Not only that, but when you have to review a huge PR, the review quality tends to decrease, since you can’t dedicate the same amount of time for each change that you would in a small one. Furthermore, human beings tend to get bored when performing long, tedious tasks, and we don’t want a bug passing by because someone thought it’d be nice to create a 3-digit PR. Remember the KISS principle, it also applies here.
Yeah, PR reviews are not the highest moment of some people’s day. Sometimes you’re in a tight schedule with your own features and you just can’t drop it to review someone else’s chances. They might not even be blocked by the review, since they have other features to develop, so why go out of your way to do it?
Well, in some aspects, PR reviews are much like dirty laundry or dishes in the sink: if you don’t deal with them, they’ll just keep accumulating and eventually you’ll have so many you can’t even handle. Make it a habit of reserving a few minutes of your day to review pull requests. If you and your colleagues follow the previous advice, PRs should be reasonably sized, which hopefully won’t take much time to review. Maybe define one or two days in the week where you have a reserved timeslot for emptying your queue of PRs to review, no matter what.
When we see a sink that’s already filled with dirty dishes, it’s easy to simply put another one, but when we see it clean and shiny, we’re more inclined to keep it that way. Can we maybe create a KYSS acronym? Keep Your Sink Shiny? No? Okay, moving on…
Clear commit messages
When creating a pull request, often it is good practice (or even required, especially when templates are involved) to add a description of the issue being solved. However, sometimes, due to lack of time or simply because the context is pretty clear in the head of who created the PR, a few details are left out of the description which could be useful to the reviewer.
For that reason (and also for making it easier to revert commits when looking at the log), make sure to always write clear commit messages when creating them. Avoid naming your commit “fix issues” or “solving problem X”. Try to be a bit more precise on what you did, so people can have an idea of what was the intention there (when reviewing code) and which files were modified (when reverting commits/navigating through the log). We hear so much about User Experience (UX), but maybe we should also give some thought about the Developer Experience (DX). Don’t be afraid to use the second paragraph of a commit message. Keep the first line concise, but clear (it’s meant to be a summary), but feel free to use the following paragraphs to explain changes in detail. For further information in this topic, check Git’s commit guidelines.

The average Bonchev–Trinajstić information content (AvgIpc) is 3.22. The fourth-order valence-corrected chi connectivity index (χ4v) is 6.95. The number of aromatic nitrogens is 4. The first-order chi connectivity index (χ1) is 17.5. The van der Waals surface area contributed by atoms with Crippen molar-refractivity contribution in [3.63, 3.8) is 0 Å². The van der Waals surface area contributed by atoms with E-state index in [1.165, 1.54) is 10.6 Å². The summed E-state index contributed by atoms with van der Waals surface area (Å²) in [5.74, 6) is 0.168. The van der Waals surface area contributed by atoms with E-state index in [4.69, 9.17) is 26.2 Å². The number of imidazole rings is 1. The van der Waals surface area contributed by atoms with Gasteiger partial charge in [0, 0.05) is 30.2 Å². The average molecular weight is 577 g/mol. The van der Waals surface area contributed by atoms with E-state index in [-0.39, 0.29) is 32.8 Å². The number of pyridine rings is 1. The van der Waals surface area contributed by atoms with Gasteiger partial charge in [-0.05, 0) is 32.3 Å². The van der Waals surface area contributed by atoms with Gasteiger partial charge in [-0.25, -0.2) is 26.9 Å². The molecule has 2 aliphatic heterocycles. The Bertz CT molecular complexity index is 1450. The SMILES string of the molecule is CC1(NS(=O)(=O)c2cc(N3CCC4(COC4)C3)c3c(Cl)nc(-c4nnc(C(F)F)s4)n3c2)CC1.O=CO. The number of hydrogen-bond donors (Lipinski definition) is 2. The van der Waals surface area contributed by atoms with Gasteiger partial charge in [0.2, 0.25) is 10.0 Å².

Positive vs. negative feedback
This subject has been mentioned in quite a few articles over the web, but still I sense that not enough people put these ideas into practice (ahem, Linus Torvalds, we’re looking at you) and there’s still some people who think this is overreacting to something that doesn’t deserve this much attention.
We spend so much time at work dealing with computers that we sometimes forget there’s a human on the other side of your code review. Although you don’t need to (and actually shouldn’t) give super lengthy responses to pull requests, it doesn’t hurt to be nice to whoever’s on the other side. First of all, that person is trying to collaborate (be it because he/she works at the company or simply because he/she felt like contributing out of good will), it’s his/her time and energy being spent to improve the software you maintain, so the least you can do is to be polite.
Moreover, providing positive feedback (keep in mind that positive feedback doesn’t mean to agree with whatever the person says) helps the communication to flow better, serves as an incentive for the person to perform the changes you’ve suggested in the way you’ve suggested. If you’re rude to that person, any suggestions you make will bring along a heavy load of negativity.
A positive environment allows for more willingness to collaborate and expose ideas. People will feel more at ease to make suggestions without fear of being judged if it ends up being a silly idea. Many great ideas start as a silly little thought that was thrown in, like a rough stone that’s polished over and over until it becomes the shape, size and color that we’re looking for. By not allowing this environment to exist, we risk never seeing these gems. Also, even if the idea actually is not good, at least the person has the opportunity to get that feedback sooner than later (remember, it’s better to fail fast), had he/she kept the idea to him/herself only to find out about the issue when the system is already built.
Such environment also inspires confidence and perpetuates positive feedback attitude. The same way theories say that a bullied kid is more likely to become a bully his/herself, if you’re rude with people in your pull requests, especially to people who are just starting, it’s more likely that they’ll grow accustomed to deal with PRs that same way, perpetuating the negativity.
I myself have been in real-life situations where badly provided feedback (even though it was meant to be constructive and positive) caused a great fuss and quite some anger thrown at each other. I was in a brazilian college mailing list (which means people were not native english speakers) where people were talking about “driver” when they should be using “drive”. Since this is a pretty common mistake I’ve seen, I decided to, as gently as I could, educate the guy about the difference between the two words. However, even though my intentions were good and I was walking on eggshells while typing, I’ve corrected him in an email sent to the whole mailing list, instead of just to him, which made it look a bit humiliating. He got pretty offended by it and in turn offended me, which started a pretty silly internet fight (as they always tend to be).